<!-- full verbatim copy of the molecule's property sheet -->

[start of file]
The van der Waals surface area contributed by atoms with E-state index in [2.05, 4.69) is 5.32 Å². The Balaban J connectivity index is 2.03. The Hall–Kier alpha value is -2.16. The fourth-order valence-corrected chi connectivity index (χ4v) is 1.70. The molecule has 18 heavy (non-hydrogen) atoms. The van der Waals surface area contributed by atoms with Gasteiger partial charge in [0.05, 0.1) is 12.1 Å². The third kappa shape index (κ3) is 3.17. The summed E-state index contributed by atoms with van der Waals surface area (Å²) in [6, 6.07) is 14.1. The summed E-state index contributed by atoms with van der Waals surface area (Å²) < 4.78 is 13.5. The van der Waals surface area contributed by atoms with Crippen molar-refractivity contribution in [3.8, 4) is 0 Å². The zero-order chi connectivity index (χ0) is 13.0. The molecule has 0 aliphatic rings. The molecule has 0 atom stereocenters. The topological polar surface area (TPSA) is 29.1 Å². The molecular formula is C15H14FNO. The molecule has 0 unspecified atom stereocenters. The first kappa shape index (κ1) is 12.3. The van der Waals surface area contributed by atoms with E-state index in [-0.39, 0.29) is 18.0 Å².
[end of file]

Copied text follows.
The van der Waals surface area contributed by atoms with E-state index in [2.05, 4.69) is 5.32 Å². The Balaban J connectivity index is 2.03. The Hall–Kier alpha value is -2.16. The fourth-order valence-corrected chi connectivity index (χ4v) is 1.70. The molecule has 18 heavy (non-hydrogen) atoms. The van der Waals surface area contributed by atoms with Gasteiger partial charge in [0.05, 0.1) is 12.1 Å². The third kappa shape index (κ3) is 3.17. The summed E-state index contributed by atoms with van der Waals surface area (Å²) in [6, 6.07) is 14.1. The summed E-state index contributed by atoms with van der Waals surface area (Å²) < 4.78 is 13.5. The van der Waals surface area contributed by atoms with Crippen molar-refractivity contribution in [3.8, 4) is 0 Å². The zero-order chi connectivity index (χ0) is 13.0. The molecule has 0 aliphatic rings. The molecule has 0 atom stereocenters. The topological polar surface area (TPSA) is 29.1 Å². The molecular formula is C15H14FNO. The molecule has 0 unspecified atom stereocenters. The first kappa shape index (κ1) is 12.3. The van der Waals surface area contributed by atoms with E-state index in [-0.39, 0.29) is 18.0 Å².